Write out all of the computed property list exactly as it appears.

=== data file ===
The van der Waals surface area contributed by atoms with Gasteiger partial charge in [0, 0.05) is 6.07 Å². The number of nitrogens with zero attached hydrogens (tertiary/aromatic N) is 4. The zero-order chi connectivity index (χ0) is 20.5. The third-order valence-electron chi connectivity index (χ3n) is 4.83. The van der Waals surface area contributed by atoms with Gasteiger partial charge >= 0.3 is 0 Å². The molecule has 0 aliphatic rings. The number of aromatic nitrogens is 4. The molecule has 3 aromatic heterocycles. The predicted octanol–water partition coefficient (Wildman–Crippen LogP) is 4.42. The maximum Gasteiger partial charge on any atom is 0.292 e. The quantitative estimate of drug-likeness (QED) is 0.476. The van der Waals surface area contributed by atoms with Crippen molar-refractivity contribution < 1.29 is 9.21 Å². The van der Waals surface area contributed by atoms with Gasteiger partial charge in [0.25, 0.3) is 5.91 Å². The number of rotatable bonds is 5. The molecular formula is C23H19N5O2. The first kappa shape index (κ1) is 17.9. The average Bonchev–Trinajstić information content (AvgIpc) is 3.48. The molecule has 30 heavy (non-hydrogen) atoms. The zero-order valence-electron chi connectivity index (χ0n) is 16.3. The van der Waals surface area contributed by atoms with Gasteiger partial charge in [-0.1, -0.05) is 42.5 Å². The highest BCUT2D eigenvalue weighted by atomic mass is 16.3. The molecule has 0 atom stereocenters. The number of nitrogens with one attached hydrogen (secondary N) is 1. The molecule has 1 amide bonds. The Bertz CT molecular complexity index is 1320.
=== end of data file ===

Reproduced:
The van der Waals surface area contributed by atoms with Gasteiger partial charge in [0, 0.05) is 6.07 Å². The number of nitrogens with zero attached hydrogens (tertiary/aromatic N) is 4. The zero-order chi connectivity index (χ0) is 20.5. The third-order valence-electron chi connectivity index (χ3n) is 4.83. The van der Waals surface area contributed by atoms with Gasteiger partial charge >= 0.3 is 0 Å². The molecule has 0 aliphatic rings. The number of aromatic nitrogens is 4. The molecule has 3 aromatic heterocycles. The predicted octanol–water partition coefficient (Wildman–Crippen LogP) is 4.42. The maximum Gasteiger partial charge on any atom is 0.292 e. The quantitative estimate of drug-likeness (QED) is 0.476. The van der Waals surface area contributed by atoms with Crippen molar-refractivity contribution < 1.29 is 9.21 Å². The van der Waals surface area contributed by atoms with Gasteiger partial charge in [0.25, 0.3) is 5.91 Å². The number of rotatable bonds is 5. The molecular formula is C23H19N5O2. The first kappa shape index (κ1) is 17.9. The average Bonchev–Trinajstić information content (AvgIpc) is 3.48. The molecule has 30 heavy (non-hydrogen) atoms. The zero-order valence-electron chi connectivity index (χ0n) is 16.3. The van der Waals surface area contributed by atoms with Gasteiger partial charge in [-0.1, -0.05) is 42.5 Å². The highest BCUT2D eigenvalue weighted by atomic mass is 16.3. The molecule has 0 atom stereocenters. The number of nitrogens with one attached hydrogen (secondary N) is 1. The molecule has 1 amide bonds. The Bertz CT molecular complexity index is 1320.